This may see the patient miss out on work, school and their usual activities. As always, a visit to the doctor is required as no two brain injuries are the same.
Immediate emergency care is required for moderate to severe TBIs. This can ensure the patient gets enough oxygen and blood to the brain while preventing any further damage to the head or neck.
Additional treatments in a hospital or intensive care unit may be required to minimize inflammation, bleeding or oxygen supply concerns.
Surgery may include:
- Removal of clotted blood
- Repairing skull fractures
- Surgery to stop brain bleeding
- Surgery to reduce pressure in the skull from swelling.
Medications to minimize and prevent secondary damage may be prescribed by a doctor, including:
- Anti-seizure drugs
- Coma-inducing drugs
Most significant brain injury patients will undergo rehabilitation to relearn basic skills and improve their ability to perform daily activities.
Rehabilitation usually begins in the hospital before moving to residential treatment facilities or outpatient services. Specialists may include:
- Physical Therapists
- Speech and Language Therapists
- Social workers or case managers
- Rehabilitation nurses
- Recreational therapists
What To Do If You Or a Loved One Has Suffered a Traumatic Brain Injury?
You may not be aware you have suffered a TBI. If you’ve had an accident or suspect you have sustained a TBI, seek medical attention.
You should also visit a doctor if symptoms arise days, weeks or even months after the accident. The sooner you receive treatment, the greater the chances of reducing impairments.
If you’ve had an accident, you should also track your health with a daily journal and by keeping all doctor’s notes, photos and medical bills. These can prove vital in future personal injury claims.
Making a Personal Injury Claim for a Traumatic Brain Injury
You should always contact a brain injury attorney if you suspect that something is wrong. If the accident was someone else’s fault, you deserve compensation for your suffering – physically, emotionally and financially.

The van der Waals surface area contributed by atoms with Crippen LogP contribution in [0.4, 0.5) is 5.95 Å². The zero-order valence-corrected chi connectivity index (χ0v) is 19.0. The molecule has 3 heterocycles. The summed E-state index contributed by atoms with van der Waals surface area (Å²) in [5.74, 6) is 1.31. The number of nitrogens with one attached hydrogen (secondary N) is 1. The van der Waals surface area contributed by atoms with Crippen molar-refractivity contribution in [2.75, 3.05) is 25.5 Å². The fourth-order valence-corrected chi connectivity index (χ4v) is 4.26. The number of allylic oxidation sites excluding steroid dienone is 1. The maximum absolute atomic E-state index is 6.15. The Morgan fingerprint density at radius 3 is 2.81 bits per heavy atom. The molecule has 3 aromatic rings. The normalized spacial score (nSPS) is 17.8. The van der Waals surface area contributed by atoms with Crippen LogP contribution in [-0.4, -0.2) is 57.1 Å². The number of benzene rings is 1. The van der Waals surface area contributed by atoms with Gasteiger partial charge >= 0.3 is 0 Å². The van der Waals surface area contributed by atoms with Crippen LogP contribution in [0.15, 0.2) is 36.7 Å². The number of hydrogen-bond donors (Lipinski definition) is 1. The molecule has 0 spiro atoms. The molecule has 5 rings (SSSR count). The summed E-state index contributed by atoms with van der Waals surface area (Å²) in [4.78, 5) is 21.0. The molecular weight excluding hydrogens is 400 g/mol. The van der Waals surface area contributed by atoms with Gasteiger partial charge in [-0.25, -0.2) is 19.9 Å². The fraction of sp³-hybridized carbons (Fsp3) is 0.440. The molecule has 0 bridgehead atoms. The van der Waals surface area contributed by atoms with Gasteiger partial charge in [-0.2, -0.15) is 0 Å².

With the legal expertise of a personal injury attorney, you can help prove the other party’s negligence. They’ll also build a solid case while taking on insurance companies and their army of lawyers.
If a connection between the accident and your injuries can be made, you may be able to recover compensation for:
- Medical bills
- Lost wages
- Pain and suffering
- Loss of future earnings
- Loss of ability to function
- Loss of spousal companionship
- Emotional distress
The Facts About Traumatic Brain Injuries
- Every year an estimated 1.5 million Americans sustain a TBI.
- There are around 61,000 TBI-related deaths each year in the United States.
- That’s around 166 TBI-related deaths per day.
- TBI is the leading cause of death and disability in children, young adults and older adults.
- Auto accidents are the leading cause of TBI resulting in hospitalization.
- 80,000 to 90,000 people suffer the onset of long-term disability after a TBI.
- TBI in the United States was reported to have caused an economic loss of approximately $37.8 billion each year.
Traumatic Brain Injury Prevention
Sadly, traumatic brain injuries occur in accidents every day. They do not discriminate and affect everyone, from babies and adults to the rich and poor.
There are, however steps you can take in your everyday life to prevent the risk:
- ALWAYS wear a seatbelt
- Drive safely
- Wear a properly fitting helmet while using a motorbike or bicycle or playing sports such as baseball or football
- Install child safety gates at the top of your stairs
- Ensure your home’s lighting is sufficient
- Install handrails in your home and on your stairs
- Reduce the risk of slips and falls in your home by clearing pathways and obstructions
Common Misconceptions About Traumatic Brain Injuries Include:
- If someone didn’t lose consciousness, then they didn’t sustain a concussion.
- Because they were walking and acting fine after the accident, they sustained no brain injury.
- There were no visible signs of injury, so there was no brain injury.
- The car accident was too low a speed and too weak an impact to cause a brain injury.
Contact a Personal Injury Attorney for Traumatic Brain Injuries
If you or someone close to you suffered a traumatic brain injury after an accident, then you deserve to receive compensation for your suffering and financial losses.
Personal Injury Attorneys McQuaid & Douglas have been providing exceptional legal assistance to Florida residents for personal injury claims for decades. As partners at a U.S. News and World Reports Tier 1 Law Firm, Battaglia, Ross, Dicus & McQuaid, P.A., they give you the best chance of receiving the compensation you deserve. Serving the state of Florida with offices in St Petersburg and Riverview, they are here for you.
Contact us today for a free consultation.